In June 2011, she was transferred from a local hospital due to left thigh pain. The pain started after rising from a sitting position without any trauma history. Pelvic plain anteroposterior radiography revealed a displaced subtrochanteric fracture at the left femur. The fracture site was located at the contact margin at the end of the plate. The characteristics of fracture were cortical hypertrophy, medical spike, and a transverse fracture line, which are features commonly associated with atypical femoral subtrochanteric fracture. On the other hand, the fracture line is just distal to the DHS plate where the maximal stress is concentrated which is a definite feature commonly presented at stress related fatigue fracture. The fracture was fixed by replacing the 2 hole DHS plate with a with a 6 hole plate. Alendronate was stopped after reoperation, and six months after the reoperation the patient was asymptomatic and the fracture had united without any complication (Fig. 2).


The above case report is limited in a specific situation that anti-resorptive medication such as bisphosphonate is prescribed for osteoporosis-related fracture after open reduction and internal fixation, but clinically not unusual. Newly developed isiplateral subtrochanteric fractures in such patients could be induced not only previously fixated hardware but also anti-resorptive medication. Both fatigue fracture due to stress concentration and bisphosphonate related insufficiency or atypical femoral fracture has similar feature of slowly progression.
Many authors have recommended that fatigue or insufficiency femoral fractures be treated by preventive internal fixation, because it is difficult to fix fracture sites.[4-6] Therefore, the early diagnosis of undisplaced occult fracture is important in terms of starting appropriate treatment. McKiernan et al.[7] concluded that a longer dual-energy X-ray absorptiometry femoral scan might be helpful for detecting atypical subtrochanteric femur fractures based on the idea that the femoral scan field would depict hypertrophied femoral cortex or a transverse fracture line. However, in our case, plain radiography and computed tomography showed no structural abnormality. Only a bone scan detected the fracture prior to cortical bone change in the proximal femur. We were not able to perform magnetic resonance imaging due to the presence of the metal implant.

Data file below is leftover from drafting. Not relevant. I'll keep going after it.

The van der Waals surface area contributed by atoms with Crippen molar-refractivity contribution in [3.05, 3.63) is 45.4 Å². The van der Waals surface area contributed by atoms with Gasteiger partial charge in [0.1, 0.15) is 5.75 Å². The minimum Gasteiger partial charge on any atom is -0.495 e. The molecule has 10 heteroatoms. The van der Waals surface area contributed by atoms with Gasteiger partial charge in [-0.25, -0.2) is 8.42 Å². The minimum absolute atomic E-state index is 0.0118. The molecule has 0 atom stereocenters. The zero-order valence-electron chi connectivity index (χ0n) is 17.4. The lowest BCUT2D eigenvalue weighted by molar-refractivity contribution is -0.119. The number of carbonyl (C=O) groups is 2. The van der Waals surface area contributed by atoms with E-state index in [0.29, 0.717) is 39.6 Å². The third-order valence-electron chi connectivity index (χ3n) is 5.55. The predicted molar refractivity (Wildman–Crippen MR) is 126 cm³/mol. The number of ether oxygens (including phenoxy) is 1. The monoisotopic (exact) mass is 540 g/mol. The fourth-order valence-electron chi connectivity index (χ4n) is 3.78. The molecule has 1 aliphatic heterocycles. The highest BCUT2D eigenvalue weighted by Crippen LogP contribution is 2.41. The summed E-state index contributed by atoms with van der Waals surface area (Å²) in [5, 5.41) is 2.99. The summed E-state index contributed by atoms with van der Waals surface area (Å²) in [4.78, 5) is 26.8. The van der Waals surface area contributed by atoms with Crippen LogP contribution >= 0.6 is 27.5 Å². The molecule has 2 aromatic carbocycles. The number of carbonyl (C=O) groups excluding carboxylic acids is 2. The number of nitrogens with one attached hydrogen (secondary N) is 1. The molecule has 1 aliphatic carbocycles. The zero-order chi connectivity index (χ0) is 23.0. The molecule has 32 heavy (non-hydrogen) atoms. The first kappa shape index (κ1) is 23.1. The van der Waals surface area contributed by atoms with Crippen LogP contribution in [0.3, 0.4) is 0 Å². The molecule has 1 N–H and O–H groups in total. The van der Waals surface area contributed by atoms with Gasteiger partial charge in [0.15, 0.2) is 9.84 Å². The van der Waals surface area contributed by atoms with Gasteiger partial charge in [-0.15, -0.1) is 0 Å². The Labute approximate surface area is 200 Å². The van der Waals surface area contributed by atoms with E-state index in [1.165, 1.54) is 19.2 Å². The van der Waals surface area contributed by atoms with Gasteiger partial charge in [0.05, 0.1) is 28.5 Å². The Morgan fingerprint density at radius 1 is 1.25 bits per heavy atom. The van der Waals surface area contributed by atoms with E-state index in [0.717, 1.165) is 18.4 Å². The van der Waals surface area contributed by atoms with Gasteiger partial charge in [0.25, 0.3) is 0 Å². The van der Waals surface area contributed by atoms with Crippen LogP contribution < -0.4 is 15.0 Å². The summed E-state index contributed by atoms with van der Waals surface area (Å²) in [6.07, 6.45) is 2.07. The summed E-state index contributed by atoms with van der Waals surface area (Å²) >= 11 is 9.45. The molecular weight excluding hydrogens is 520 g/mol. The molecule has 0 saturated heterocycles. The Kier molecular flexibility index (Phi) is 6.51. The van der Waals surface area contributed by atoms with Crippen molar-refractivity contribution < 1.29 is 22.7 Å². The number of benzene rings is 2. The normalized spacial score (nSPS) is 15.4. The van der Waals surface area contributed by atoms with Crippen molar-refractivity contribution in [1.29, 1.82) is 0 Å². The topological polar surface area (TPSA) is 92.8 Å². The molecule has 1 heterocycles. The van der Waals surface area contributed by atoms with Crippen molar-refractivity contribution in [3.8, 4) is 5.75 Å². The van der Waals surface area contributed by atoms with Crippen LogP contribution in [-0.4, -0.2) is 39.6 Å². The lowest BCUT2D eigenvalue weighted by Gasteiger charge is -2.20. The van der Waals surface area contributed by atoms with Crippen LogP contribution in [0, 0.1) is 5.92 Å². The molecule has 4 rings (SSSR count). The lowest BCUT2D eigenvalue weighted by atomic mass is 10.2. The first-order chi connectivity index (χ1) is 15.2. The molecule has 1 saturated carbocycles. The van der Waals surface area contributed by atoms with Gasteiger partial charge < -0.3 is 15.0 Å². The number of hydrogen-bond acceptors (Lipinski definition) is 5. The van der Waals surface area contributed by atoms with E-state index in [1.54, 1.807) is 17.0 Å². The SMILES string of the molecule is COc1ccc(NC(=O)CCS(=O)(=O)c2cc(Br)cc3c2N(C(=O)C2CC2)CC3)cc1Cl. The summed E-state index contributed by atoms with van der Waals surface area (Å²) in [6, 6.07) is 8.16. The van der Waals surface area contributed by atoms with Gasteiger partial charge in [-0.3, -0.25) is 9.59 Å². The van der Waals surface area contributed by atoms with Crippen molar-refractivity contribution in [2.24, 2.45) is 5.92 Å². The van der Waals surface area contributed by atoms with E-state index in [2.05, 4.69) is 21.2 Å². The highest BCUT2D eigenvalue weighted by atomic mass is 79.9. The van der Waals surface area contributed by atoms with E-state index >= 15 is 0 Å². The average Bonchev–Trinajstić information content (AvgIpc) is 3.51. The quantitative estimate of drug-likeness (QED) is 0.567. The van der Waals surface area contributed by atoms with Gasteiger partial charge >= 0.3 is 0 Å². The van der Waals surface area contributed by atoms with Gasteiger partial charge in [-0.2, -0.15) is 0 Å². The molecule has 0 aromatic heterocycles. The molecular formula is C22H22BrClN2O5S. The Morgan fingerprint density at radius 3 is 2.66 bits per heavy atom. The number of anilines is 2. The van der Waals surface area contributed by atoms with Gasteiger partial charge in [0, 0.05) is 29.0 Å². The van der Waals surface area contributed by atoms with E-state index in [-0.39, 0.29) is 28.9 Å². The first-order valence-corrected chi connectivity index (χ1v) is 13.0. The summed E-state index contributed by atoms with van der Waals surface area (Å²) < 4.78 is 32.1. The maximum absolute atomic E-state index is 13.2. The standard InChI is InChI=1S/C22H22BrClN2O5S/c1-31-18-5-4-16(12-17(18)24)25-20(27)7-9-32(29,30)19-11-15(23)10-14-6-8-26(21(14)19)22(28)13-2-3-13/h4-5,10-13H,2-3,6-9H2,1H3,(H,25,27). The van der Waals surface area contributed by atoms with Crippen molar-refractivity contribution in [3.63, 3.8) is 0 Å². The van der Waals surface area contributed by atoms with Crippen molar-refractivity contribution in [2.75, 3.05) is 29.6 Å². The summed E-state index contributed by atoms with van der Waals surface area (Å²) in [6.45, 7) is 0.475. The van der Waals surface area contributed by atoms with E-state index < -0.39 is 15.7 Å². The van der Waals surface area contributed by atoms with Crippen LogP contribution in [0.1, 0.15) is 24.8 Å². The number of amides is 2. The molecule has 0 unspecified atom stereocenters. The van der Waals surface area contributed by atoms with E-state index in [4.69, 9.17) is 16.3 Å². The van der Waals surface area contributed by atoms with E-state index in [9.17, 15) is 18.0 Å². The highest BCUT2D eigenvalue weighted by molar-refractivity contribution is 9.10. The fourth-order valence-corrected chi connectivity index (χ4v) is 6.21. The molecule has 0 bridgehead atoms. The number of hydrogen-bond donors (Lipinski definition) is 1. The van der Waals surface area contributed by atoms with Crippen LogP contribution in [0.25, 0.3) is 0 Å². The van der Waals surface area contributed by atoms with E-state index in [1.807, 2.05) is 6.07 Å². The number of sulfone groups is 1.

In this case, the fracture initiated at just distal to the plate of DHS system. Biomechanically, weight stress concentrates on the most distal margin of a plate after internal fixation. We consider that in our case, over-suppression of bone turnover interfered with normal bone healing after microfracture induced by stress concentration. To our knowledge, this is the first study to report on the development of an insufficiency or stress-induced fatigue femoral fracture and to describe the effectiveness of bone scan as early diagnostic modality.
In retrospect, the bisphosphonate should have been stopped after we detected the insufficiency femoral fracture. Puah and Tan[8] reported that a bisphosphonate-associated atypical fracture of the femur spontaneous heal after drug suspension and re-appeared after resumption. Unfortunately, we did not recognize the possible affect of bisphosphonate at the time.
Most studies that have addressed insufficiency femoral fractures have recommended that physicians should check plain femoral radiographs when patients with a history of long-term bisphosphonate medication complain of persistent thigh pain.[3] It is also recommended for cases with suspicious fatigue fracture. We would add that a bone scan be added for early detection purposes when no structural bone abnormality is detected by plain radiography. In these situation, preventive internal fixation before development of displaced femoral fracture could be a beneficial.

Figures and Tables

Fig. 1
A 76-year old woman complained of left thigh pain, (A) Pelvic plain radiograph and (B) Computed tomography image showing the absence of cortical hypertrophy and of a transverse fracture line. However, (C) a bone scan revealed hot uptake in the lateral cortex area below the end of the plate.
Fig. 2
(A) Plain radiography shows characteristic radiographic finding of atypical femoral fracture such as transverse fracture, lateral cortex thickness, and medical spike. (B) Anteroposterior pelvic radiograph of patient taken 6 months postoperatively shows callus formation without complications.